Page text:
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Earthquakes. You need to worry about them only if you're in San Francisco, right? Wrong. We have been making enormous changes to subterranean America, and Mother Earth, as always, has been making some of her own....
The consequences for our real estate, our civil engineering, and our communities will be huge because they will include earthquakes most of us do not expect and cannot imagine - at least not without listening to Quakeland. Kathryn Miles descends into mines in the Northwest, dissects Mississippi levee engineering studies, uncovers the horrific risks of an earthquake in the Northeast, and interviews the seismologists, structual engineers, and emergency managers around the country who are addressing this ground-shaking threat.
As Miles relates, the era of human-induced earthquakes began in 1962 in Colorado after millions of gallons of chemical-weapon waste was pumped underground in the Rockies. More than 1500 quakes over the following seven years resulted. The Department of Energy plans to dump spent nuclear rods in the same way. Evidence of fracking's seismological impact continues to mount....
Humans as well as fault lines built our "quakeland".
What will happen when Memphis, home of FedEx's 1.5-million-packages-a-day hub, goes offline as a result of an earthquake along the unstable Reelfoot Fault? FEMA has estimated that a modest 7.0 magnitude quake (20 of these happen per year around the world) along the Wasatch Fault under Salt Lake City would put a $33 billion dent in our economy. When the Fukushima reactor melted down, tens of thousands were displaced. If New York's Indian Point nuclear power plant blows, 10 million people will be displaced. How would that evacuation even begin?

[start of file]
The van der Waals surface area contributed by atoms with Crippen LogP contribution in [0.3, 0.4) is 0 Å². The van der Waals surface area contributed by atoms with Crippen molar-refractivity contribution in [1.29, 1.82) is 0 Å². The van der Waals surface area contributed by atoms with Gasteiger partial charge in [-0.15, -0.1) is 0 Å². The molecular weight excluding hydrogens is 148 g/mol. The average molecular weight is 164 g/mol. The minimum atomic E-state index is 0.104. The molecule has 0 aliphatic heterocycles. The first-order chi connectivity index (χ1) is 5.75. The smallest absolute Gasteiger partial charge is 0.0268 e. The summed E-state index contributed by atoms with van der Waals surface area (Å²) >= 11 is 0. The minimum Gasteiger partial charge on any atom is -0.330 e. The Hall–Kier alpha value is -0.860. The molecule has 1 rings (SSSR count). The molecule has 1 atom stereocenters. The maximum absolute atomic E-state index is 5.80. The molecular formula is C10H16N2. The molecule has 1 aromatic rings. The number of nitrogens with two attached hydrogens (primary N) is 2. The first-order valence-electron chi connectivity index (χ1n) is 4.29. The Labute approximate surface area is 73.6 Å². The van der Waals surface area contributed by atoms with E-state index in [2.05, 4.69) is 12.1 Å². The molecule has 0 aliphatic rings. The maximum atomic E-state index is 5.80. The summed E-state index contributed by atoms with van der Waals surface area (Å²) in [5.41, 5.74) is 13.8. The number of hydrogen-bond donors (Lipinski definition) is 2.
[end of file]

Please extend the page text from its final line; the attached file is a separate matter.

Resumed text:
Kathryn Miles' tour of our land is as fascinating and frightening as it is irresistibly compelling.
Customer ReviewsMost Helpful
By Mad Hen on 08-29-17
What disappointed you about Quakeland?
Lots of hype for very little substance
Would you ever listen to anything by Kathryn Miles again?
Who would you have cast as narrator instead of Bernadette Dunne?
She was fine
Any additional comments?
Felt like I was sitting in 8th grade, watching a film about earthquakes - the kind of film the teacher puts on when he/she has better things to do and needs to keep the class occupied for an hour or so. No "earth shattering" information here, just a rehash of old facts.
4 of 4 people found this review helpful
By Timothy O'Day on 10-31-17
Fascinating information, monotone voice
I did not know much about earthquakes before listening to this book, so I found the new information very interesting. The readers voice and inflection, however, do not make this a necessarily easy listen. There is little to no variation in inflection or speed. I wasn't expecting a dramatic reading, but her cadence of speaking lulled me at times so that I had to rewind and listen again.
The information in the book is compelling, especially since I live in a region that she covers as being earthquake prone. Yet, this book was not alarmist. On the contrary, most of it just brought to my attention what to actually expect in an earthquake and how I can actually prepare for one.
Overall, I would recommend this book. If you are particular with how one reads, though, I recommend you pass up this form of the book.